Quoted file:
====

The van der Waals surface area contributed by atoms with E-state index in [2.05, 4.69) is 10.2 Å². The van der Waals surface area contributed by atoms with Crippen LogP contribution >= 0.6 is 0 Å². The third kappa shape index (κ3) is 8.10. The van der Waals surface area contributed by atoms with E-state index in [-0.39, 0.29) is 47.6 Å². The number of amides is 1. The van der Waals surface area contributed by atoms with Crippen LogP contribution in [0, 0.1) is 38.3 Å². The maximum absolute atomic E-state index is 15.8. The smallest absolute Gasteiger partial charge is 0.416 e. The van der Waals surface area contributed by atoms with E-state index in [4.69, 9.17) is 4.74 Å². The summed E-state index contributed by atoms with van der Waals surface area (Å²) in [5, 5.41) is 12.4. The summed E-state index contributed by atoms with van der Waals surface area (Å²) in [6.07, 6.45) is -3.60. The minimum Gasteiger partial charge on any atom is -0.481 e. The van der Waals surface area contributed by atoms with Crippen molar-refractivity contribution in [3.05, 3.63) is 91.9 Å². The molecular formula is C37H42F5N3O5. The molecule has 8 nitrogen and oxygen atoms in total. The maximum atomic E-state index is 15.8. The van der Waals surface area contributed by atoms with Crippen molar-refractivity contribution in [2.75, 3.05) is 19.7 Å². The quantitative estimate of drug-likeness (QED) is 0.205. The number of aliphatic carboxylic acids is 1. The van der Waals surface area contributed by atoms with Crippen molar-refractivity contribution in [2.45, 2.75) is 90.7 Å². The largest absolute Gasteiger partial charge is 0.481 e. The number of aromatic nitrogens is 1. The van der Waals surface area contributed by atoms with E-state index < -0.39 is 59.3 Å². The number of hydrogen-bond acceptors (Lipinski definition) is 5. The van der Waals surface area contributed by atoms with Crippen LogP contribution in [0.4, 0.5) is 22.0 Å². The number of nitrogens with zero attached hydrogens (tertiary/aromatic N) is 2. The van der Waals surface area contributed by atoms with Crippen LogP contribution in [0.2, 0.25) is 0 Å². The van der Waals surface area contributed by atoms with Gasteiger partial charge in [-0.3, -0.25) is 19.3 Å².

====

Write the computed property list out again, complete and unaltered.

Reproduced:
The van der Waals surface area contributed by atoms with E-state index in [2.05, 4.69) is 10.2 Å². The van der Waals surface area contributed by atoms with Crippen LogP contribution >= 0.6 is 0 Å². The third kappa shape index (κ3) is 8.10. The van der Waals surface area contributed by atoms with E-state index in [-0.39, 0.29) is 47.6 Å². The number of amides is 1. The van der Waals surface area contributed by atoms with Crippen LogP contribution in [0, 0.1) is 38.3 Å². The maximum absolute atomic E-state index is 15.8. The smallest absolute Gasteiger partial charge is 0.416 e. The van der Waals surface area contributed by atoms with E-state index in [4.69, 9.17) is 4.74 Å². The summed E-state index contributed by atoms with van der Waals surface area (Å²) in [5, 5.41) is 12.4. The summed E-state index contributed by atoms with van der Waals surface area (Å²) in [6.07, 6.45) is -3.60. The minimum Gasteiger partial charge on any atom is -0.481 e. The van der Waals surface area contributed by atoms with Crippen molar-refractivity contribution in [3.05, 3.63) is 91.9 Å². The molecular formula is C37H42F5N3O5. The molecule has 8 nitrogen and oxygen atoms in total. The maximum atomic E-state index is 15.8. The van der Waals surface area contributed by atoms with Crippen molar-refractivity contribution in [2.75, 3.05) is 19.7 Å². The quantitative estimate of drug-likeness (QED) is 0.205. The number of aliphatic carboxylic acids is 1. The van der Waals surface area contributed by atoms with Crippen molar-refractivity contribution in [2.45, 2.75) is 90.7 Å². The largest absolute Gasteiger partial charge is 0.481 e. The number of aromatic nitrogens is 1. The van der Waals surface area contributed by atoms with E-state index < -0.39 is 59.3 Å². The number of hydrogen-bond acceptors (Lipinski definition) is 5. The van der Waals surface area contributed by atoms with Crippen LogP contribution in [0.4, 0.5) is 22.0 Å². The number of nitrogens with zero attached hydrogens (tertiary/aromatic N) is 2. The van der Waals surface area contributed by atoms with Crippen LogP contribution in [0.2, 0.25) is 0 Å². The van der Waals surface area contributed by atoms with Gasteiger partial charge in [-0.3, -0.25) is 19.3 Å².